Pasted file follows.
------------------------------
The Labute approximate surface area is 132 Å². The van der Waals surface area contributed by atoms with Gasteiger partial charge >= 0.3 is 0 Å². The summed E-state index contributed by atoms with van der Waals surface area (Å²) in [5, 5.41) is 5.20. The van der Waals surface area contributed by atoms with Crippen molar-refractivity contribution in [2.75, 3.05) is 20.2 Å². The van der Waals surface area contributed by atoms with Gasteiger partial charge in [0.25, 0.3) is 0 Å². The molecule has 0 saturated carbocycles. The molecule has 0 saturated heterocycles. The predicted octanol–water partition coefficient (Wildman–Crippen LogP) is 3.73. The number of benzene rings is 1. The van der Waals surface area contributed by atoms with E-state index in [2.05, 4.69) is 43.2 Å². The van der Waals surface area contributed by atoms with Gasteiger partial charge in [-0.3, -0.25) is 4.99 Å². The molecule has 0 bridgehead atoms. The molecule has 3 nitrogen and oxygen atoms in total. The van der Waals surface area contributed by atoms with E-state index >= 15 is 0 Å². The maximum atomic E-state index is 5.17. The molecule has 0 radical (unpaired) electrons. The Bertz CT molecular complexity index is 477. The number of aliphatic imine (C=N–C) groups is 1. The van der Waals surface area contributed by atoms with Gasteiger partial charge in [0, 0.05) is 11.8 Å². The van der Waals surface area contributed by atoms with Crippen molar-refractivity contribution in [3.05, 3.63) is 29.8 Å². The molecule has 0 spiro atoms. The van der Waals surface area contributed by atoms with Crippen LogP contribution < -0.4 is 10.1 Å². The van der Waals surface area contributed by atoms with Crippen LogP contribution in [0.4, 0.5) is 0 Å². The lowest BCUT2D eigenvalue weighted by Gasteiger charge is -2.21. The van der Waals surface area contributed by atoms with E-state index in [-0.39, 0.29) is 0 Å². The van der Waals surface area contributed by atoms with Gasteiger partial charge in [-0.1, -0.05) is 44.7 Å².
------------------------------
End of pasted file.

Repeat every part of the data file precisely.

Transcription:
The Labute approximate surface area is 132 Å². The van der Waals surface area contributed by atoms with Gasteiger partial charge >= 0.3 is 0 Å². The summed E-state index contributed by atoms with van der Waals surface area (Å²) in [5, 5.41) is 5.20. The van der Waals surface area contributed by atoms with Crippen molar-refractivity contribution in [2.75, 3.05) is 20.2 Å². The van der Waals surface area contributed by atoms with Gasteiger partial charge in [0.25, 0.3) is 0 Å². The molecule has 0 saturated carbocycles. The molecule has 0 saturated heterocycles. The predicted octanol–water partition coefficient (Wildman–Crippen LogP) is 3.73. The number of benzene rings is 1. The van der Waals surface area contributed by atoms with E-state index in [2.05, 4.69) is 43.2 Å². The van der Waals surface area contributed by atoms with Gasteiger partial charge in [-0.3, -0.25) is 4.99 Å². The molecule has 0 bridgehead atoms. The molecule has 3 nitrogen and oxygen atoms in total. The van der Waals surface area contributed by atoms with E-state index >= 15 is 0 Å². The maximum atomic E-state index is 5.17. The molecule has 0 radical (unpaired) electrons. The Bertz CT molecular complexity index is 477. The number of aliphatic imine (C=N–C) groups is 1. The van der Waals surface area contributed by atoms with Gasteiger partial charge in [0, 0.05) is 11.8 Å². The van der Waals surface area contributed by atoms with Crippen molar-refractivity contribution in [3.05, 3.63) is 29.8 Å². The molecule has 0 spiro atoms. The van der Waals surface area contributed by atoms with Crippen LogP contribution < -0.4 is 10.1 Å². The van der Waals surface area contributed by atoms with Crippen LogP contribution in [0.4, 0.5) is 0 Å². The lowest BCUT2D eigenvalue weighted by Gasteiger charge is -2.21. The van der Waals surface area contributed by atoms with E-state index in [-0.39, 0.29) is 0 Å². The van der Waals surface area contributed by atoms with Gasteiger partial charge in [-0.1, -0.05) is 44.7 Å².